In an ugly scene that will undoubtedly reignite the longstanding debate about fans rushing onto the court, a fight broke out between New Mexico State and Utah Valley players and those who stormed the floor following the Wolverines' 66-61 overtime victory on Thursday.
Details are still emerging from UCCU Events Center, but the already-tense scene escalated when K.C. Ross-Miller of New Mexico State threw a basketball at Utah Valley's Holton Hunsaker. Jeff Eisenberg of Yahoo Sports spoke to the Utah Valley sports information director, who indicated subsequent brawls then broke out between New Mexico State players and fans on the floor:
On Friday, ESPN.com reported that Ross-Miller has been suspended by the school:
Ross-Miller hurled the ball at Utah Valley's Holton Hunsaker as the final second expired in the Wolverines' 66-61 overtime victory at Orem, Utah, on Thursday night.
"No matter what provoked KC what he did was inexcusable and hence the suspension," New Mexico State coach Marvin Menzies said Friday. "It is an honor and a privilege to wear an Aggie uniform and a responsibility comes with that privilege. I will wait until I've had a chance to talk with our conference officials and university administration before any other disciplinary actions may or may not be taken.
We are currently reviewing several sources of video to accurately assess the situation," Menzies said. "Obviously this was a very unfortunate incident and I'm hopeful that we can learn from it moving forward."
CBS Sports' Matt Norlander provided Utah Valley's statement:
Based on videos captured of the fracas, it mostly consisted of pushing and shoving, though there were multiple punches thrown. One video clearly captures a New Mexico State player, whose jersey number is unclear from the distance, going into the pile and swinging his right hand:
Another angle shows another New Mexico State player falling to the ground as officials quickly worked to get students off the floor and players into the locker room. While no medical reports have been officially released at this time, it looks as if players and coaches got out of the situation without suffering any serious injuries.
It's unclear if Hunsaker did anything to instigate Ross-Miller's actions, though it's inexcusable and immature regardless. The two were exchanging words near center court when fans began mobbing the floor—an unfortunate piece of timing that wound up marring one of the better games of this Western Athletic Conference season.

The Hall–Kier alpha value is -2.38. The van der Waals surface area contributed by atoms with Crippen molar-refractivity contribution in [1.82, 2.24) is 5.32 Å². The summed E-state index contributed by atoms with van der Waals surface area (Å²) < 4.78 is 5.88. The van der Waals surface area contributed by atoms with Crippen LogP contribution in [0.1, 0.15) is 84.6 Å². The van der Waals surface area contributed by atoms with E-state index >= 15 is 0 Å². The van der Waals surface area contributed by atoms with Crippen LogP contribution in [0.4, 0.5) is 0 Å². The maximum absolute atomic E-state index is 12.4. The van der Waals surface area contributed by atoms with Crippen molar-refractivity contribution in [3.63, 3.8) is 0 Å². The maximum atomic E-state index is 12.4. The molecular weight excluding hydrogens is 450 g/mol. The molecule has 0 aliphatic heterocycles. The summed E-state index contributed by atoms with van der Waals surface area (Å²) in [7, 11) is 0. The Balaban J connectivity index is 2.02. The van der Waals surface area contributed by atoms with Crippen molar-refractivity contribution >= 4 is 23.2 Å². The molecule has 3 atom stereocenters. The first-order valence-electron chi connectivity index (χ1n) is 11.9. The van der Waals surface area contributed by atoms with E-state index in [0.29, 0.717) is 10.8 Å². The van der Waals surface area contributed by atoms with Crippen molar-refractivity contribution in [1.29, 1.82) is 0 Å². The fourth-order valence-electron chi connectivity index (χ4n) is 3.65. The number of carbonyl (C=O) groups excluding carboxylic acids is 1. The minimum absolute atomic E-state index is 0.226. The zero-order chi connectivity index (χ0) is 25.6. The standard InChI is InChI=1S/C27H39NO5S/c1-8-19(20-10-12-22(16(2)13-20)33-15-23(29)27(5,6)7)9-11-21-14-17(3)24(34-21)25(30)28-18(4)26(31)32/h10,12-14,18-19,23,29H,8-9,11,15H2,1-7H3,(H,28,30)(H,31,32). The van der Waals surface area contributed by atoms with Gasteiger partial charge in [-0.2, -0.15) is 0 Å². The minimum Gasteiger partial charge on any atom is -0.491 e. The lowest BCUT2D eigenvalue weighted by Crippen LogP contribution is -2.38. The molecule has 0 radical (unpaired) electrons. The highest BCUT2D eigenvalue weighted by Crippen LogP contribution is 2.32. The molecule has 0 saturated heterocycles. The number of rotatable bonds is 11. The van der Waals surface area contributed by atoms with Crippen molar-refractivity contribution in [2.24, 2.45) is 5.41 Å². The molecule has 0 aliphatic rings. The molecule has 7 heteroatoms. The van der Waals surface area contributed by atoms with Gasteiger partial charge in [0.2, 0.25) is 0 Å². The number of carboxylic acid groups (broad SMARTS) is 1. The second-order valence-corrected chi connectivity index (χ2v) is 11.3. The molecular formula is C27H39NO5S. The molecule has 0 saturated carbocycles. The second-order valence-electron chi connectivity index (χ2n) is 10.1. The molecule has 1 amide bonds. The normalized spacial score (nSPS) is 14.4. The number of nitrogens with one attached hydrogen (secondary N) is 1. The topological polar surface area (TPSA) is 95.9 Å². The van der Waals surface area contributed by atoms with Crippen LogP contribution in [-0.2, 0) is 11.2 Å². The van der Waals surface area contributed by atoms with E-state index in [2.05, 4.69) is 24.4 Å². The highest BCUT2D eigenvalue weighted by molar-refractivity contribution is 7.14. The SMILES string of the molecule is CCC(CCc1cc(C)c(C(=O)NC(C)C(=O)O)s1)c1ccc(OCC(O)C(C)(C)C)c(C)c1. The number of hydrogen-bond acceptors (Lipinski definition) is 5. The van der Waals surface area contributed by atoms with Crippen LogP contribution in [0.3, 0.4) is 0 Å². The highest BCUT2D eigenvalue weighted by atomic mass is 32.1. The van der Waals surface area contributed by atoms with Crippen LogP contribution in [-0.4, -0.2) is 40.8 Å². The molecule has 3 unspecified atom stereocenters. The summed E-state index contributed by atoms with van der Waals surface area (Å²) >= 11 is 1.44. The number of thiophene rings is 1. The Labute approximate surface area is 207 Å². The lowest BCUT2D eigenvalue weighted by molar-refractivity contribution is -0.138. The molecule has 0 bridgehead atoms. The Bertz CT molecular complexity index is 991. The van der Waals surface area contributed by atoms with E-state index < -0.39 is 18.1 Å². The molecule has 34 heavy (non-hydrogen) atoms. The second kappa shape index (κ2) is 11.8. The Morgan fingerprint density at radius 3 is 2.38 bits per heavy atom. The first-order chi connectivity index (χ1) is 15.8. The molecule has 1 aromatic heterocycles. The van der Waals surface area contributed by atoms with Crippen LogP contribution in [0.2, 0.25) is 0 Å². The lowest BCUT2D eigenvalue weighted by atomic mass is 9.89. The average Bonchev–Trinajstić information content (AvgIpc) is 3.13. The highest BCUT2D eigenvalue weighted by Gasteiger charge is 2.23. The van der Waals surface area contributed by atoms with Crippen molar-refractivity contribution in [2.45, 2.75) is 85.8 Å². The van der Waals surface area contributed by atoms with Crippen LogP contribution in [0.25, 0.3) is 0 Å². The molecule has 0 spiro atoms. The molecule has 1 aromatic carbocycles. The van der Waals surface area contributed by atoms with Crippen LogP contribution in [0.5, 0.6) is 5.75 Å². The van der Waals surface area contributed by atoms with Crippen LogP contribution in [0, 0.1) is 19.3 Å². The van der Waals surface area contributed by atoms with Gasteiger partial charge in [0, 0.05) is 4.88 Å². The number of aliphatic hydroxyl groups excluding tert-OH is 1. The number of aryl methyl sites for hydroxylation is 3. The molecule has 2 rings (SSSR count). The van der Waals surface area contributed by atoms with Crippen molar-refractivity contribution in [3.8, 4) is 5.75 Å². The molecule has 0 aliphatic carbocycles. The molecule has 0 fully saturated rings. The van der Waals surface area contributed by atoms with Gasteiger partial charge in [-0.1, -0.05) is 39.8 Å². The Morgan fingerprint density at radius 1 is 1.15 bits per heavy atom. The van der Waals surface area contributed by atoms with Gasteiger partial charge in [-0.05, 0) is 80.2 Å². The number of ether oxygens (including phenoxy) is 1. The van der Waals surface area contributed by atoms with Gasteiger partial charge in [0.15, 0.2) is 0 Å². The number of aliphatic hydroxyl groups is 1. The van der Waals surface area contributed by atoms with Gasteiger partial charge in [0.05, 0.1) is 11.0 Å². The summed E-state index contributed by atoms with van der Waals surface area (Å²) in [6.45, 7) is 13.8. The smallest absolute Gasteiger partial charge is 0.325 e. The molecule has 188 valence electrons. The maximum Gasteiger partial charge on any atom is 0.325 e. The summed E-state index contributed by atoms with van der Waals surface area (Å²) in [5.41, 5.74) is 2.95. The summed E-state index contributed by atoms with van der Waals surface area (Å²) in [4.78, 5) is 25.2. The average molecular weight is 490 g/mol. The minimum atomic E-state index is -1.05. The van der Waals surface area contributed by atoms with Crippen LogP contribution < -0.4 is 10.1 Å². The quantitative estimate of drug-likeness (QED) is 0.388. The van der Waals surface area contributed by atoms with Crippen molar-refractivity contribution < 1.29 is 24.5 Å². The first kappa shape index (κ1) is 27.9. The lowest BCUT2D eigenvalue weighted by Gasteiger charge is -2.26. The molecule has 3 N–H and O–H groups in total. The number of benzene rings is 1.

Utah Valley got 21 points from Ben Aird and clawed its way back in the final seconds of regulation to force overtime. The Wolverines then controlled the tempo throughout the extra session to move their record to a surprising 11-3 in conference play.
New Mexico State has made the NCAA tournament in each of the last two seasons, but only a victory in the conference tournament will likely send the Aggies to March Madness in 2014.
Students rushing the court is a time-honored tradition that has mostly been allowed to stand without consequence. Schools and conferences have begun enacting penalties—the SEC fines members who allow students to come on the floor—but no one has gone with an outright ban or truly harsh penalties.
The issue at hand is safety for all parties. Fans often storm the court when adrenaline is at its highest. They're not rushing during early-season blowouts over cupcakes; they're doing it after huge wins over rival opponents, upset victories no one saw coming or even the overtime thriller between unranked opponents we saw at Utah Valley.
The visiting players, who just seconds ago were pouring everything they have onto the floor, aren't as receptive to the onrush of students. Too often, coaches are having to quickly get their players off the floor simply to avoid frustrations boiling over. And just as fans are endangering themselves against angry players, these student-athletes have no guarantees that an unruly or inebriated fan won't rush them and attempt to pick a fight.
It's a wonder things like this don't happen more often.
Opinions on the subject are divided. Some see the safety hazards and hope to ban court-rushing outright. Others, like ESPN's Digger Phelps, see the exuberance as an opportunity for fans to make a lifelong memory, per Bruce Pascoe of the Arizona Daily Star:
The SEC—oh, you can’t rush the court because it’s a $25,000 fine or a $5,000 fine (for a first offense)—please. You know what you do? At your 20-year reunion you’re going to talk about it. And some student who is now a multi-, multi- millionaire says, "Yeah, I’m going to give $20 million for the school to build a new science department." Based on him rushing the floor 20 years ago. That’s what that is.
Phelps makes a valid point, and most of the time storming the court is an entirely harmless act that everyone understands is a part of the game. But the reality of the situation is what happened on Thursday could have been far, far worse. There is a reason a separation exists between fans and athletes during the game.
The NCAA needs to look long and hard at whether it's worth extending that separation to after games as well—even it if takes some of the "fun" away.
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